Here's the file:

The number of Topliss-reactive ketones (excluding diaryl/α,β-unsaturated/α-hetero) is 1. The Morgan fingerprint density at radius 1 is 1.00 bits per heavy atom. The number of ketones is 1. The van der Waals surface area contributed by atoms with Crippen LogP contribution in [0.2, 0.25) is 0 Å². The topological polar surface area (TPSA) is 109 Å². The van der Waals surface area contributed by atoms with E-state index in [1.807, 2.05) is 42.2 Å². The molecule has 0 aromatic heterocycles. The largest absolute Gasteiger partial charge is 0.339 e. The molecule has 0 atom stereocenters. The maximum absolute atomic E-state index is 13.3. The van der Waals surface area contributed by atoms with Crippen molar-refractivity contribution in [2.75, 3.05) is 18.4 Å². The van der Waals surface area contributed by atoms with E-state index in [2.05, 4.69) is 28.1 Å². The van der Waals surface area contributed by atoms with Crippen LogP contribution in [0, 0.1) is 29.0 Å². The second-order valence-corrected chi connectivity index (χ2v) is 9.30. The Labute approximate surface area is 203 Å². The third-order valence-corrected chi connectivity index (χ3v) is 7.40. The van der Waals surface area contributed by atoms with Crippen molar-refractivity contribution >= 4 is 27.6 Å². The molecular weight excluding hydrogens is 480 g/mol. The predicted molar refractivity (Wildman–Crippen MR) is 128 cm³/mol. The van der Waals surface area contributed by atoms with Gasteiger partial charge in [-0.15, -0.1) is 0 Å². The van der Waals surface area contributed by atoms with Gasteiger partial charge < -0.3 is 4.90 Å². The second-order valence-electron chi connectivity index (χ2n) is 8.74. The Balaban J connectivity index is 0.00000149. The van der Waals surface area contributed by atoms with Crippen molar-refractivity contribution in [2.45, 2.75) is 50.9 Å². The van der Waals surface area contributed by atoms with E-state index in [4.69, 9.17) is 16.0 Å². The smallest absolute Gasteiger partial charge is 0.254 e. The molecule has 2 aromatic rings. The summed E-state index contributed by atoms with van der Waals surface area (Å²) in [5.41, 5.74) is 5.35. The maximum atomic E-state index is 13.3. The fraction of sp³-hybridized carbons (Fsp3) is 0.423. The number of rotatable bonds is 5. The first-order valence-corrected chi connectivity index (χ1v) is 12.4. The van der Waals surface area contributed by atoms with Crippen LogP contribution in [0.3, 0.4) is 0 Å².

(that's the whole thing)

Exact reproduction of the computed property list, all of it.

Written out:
The number of Topliss-reactive ketones (excluding diaryl/α,β-unsaturated/α-hetero) is 1. The Morgan fingerprint density at radius 1 is 1.00 bits per heavy atom. The number of ketones is 1. The van der Waals surface area contributed by atoms with Crippen LogP contribution in [0.2, 0.25) is 0 Å². The topological polar surface area (TPSA) is 109 Å². The van der Waals surface area contributed by atoms with E-state index in [1.807, 2.05) is 42.2 Å². The molecule has 0 aromatic heterocycles. The largest absolute Gasteiger partial charge is 0.339 e. The molecule has 0 atom stereocenters. The maximum absolute atomic E-state index is 13.3. The van der Waals surface area contributed by atoms with Crippen molar-refractivity contribution in [2.75, 3.05) is 18.4 Å². The van der Waals surface area contributed by atoms with E-state index in [2.05, 4.69) is 28.1 Å². The van der Waals surface area contributed by atoms with Crippen LogP contribution in [0, 0.1) is 29.0 Å². The second-order valence-corrected chi connectivity index (χ2v) is 9.30. The Labute approximate surface area is 203 Å². The third-order valence-corrected chi connectivity index (χ3v) is 7.40. The van der Waals surface area contributed by atoms with Crippen molar-refractivity contribution >= 4 is 27.6 Å². The molecular weight excluding hydrogens is 480 g/mol. The predicted molar refractivity (Wildman–Crippen MR) is 128 cm³/mol. The van der Waals surface area contributed by atoms with Gasteiger partial charge in [-0.15, -0.1) is 0 Å². The van der Waals surface area contributed by atoms with Gasteiger partial charge < -0.3 is 4.90 Å². The second-order valence-electron chi connectivity index (χ2n) is 8.74. The Balaban J connectivity index is 0.00000149. The van der Waals surface area contributed by atoms with Crippen molar-refractivity contribution in [2.45, 2.75) is 50.9 Å². The van der Waals surface area contributed by atoms with E-state index in [4.69, 9.17) is 16.0 Å². The smallest absolute Gasteiger partial charge is 0.254 e. The molecule has 2 aromatic rings. The summed E-state index contributed by atoms with van der Waals surface area (Å²) in [5.41, 5.74) is 5.35. The maximum atomic E-state index is 13.3. The fraction of sp³-hybridized carbons (Fsp3) is 0.423. The number of rotatable bonds is 5. The first-order valence-corrected chi connectivity index (χ1v) is 12.4. The van der Waals surface area contributed by atoms with Crippen LogP contribution in [0.3, 0.4) is 0 Å².